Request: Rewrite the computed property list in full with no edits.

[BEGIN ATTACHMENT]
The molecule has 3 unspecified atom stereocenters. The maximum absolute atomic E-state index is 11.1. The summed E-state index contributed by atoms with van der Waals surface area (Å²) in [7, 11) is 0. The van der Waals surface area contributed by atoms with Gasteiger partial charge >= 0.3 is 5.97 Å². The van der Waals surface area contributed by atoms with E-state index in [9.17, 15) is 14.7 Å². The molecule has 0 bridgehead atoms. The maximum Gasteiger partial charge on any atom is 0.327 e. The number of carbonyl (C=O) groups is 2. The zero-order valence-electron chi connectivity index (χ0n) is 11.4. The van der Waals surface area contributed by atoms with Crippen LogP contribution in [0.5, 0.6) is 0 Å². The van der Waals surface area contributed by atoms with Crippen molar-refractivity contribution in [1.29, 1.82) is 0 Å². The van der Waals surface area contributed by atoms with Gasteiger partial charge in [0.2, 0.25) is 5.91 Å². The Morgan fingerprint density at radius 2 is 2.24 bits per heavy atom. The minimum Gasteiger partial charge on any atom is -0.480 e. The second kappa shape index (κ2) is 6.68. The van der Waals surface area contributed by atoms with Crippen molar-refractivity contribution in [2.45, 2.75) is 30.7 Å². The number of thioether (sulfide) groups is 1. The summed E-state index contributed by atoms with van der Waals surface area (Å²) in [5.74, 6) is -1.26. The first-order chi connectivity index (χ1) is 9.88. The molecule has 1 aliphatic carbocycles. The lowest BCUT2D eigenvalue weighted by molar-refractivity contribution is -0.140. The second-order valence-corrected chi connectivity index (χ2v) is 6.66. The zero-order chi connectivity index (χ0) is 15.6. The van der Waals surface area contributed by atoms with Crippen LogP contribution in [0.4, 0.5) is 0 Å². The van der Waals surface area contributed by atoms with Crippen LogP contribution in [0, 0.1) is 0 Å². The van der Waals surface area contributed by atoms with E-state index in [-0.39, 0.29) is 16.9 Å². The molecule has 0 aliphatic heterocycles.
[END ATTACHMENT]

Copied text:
The molecule has 3 unspecified atom stereocenters. The maximum absolute atomic E-state index is 11.1. The summed E-state index contributed by atoms with van der Waals surface area (Å²) in [7, 11) is 0. The van der Waals surface area contributed by atoms with Gasteiger partial charge >= 0.3 is 5.97 Å². The van der Waals surface area contributed by atoms with E-state index in [9.17, 15) is 14.7 Å². The molecule has 0 bridgehead atoms. The maximum Gasteiger partial charge on any atom is 0.327 e. The number of carbonyl (C=O) groups is 2. The zero-order valence-electron chi connectivity index (χ0n) is 11.4. The van der Waals surface area contributed by atoms with Crippen LogP contribution in [0.5, 0.6) is 0 Å². The van der Waals surface area contributed by atoms with Crippen molar-refractivity contribution in [1.29, 1.82) is 0 Å². The van der Waals surface area contributed by atoms with Gasteiger partial charge in [0.2, 0.25) is 5.91 Å². The Morgan fingerprint density at radius 2 is 2.24 bits per heavy atom. The minimum Gasteiger partial charge on any atom is -0.480 e. The second kappa shape index (κ2) is 6.68. The van der Waals surface area contributed by atoms with Crippen molar-refractivity contribution in [2.45, 2.75) is 30.7 Å². The number of thioether (sulfide) groups is 1. The summed E-state index contributed by atoms with van der Waals surface area (Å²) in [5.74, 6) is -1.26. The first-order chi connectivity index (χ1) is 9.88. The molecule has 1 aliphatic carbocycles. The lowest BCUT2D eigenvalue weighted by molar-refractivity contribution is -0.140. The second-order valence-corrected chi connectivity index (χ2v) is 6.66. The zero-order chi connectivity index (χ0) is 15.6. The van der Waals surface area contributed by atoms with Crippen LogP contribution in [0.4, 0.5) is 0 Å². The van der Waals surface area contributed by atoms with Crippen LogP contribution in [0, 0.1) is 0 Å². The van der Waals surface area contributed by atoms with E-state index in [-0.39, 0.29) is 16.9 Å². The molecule has 0 aliphatic heterocycles.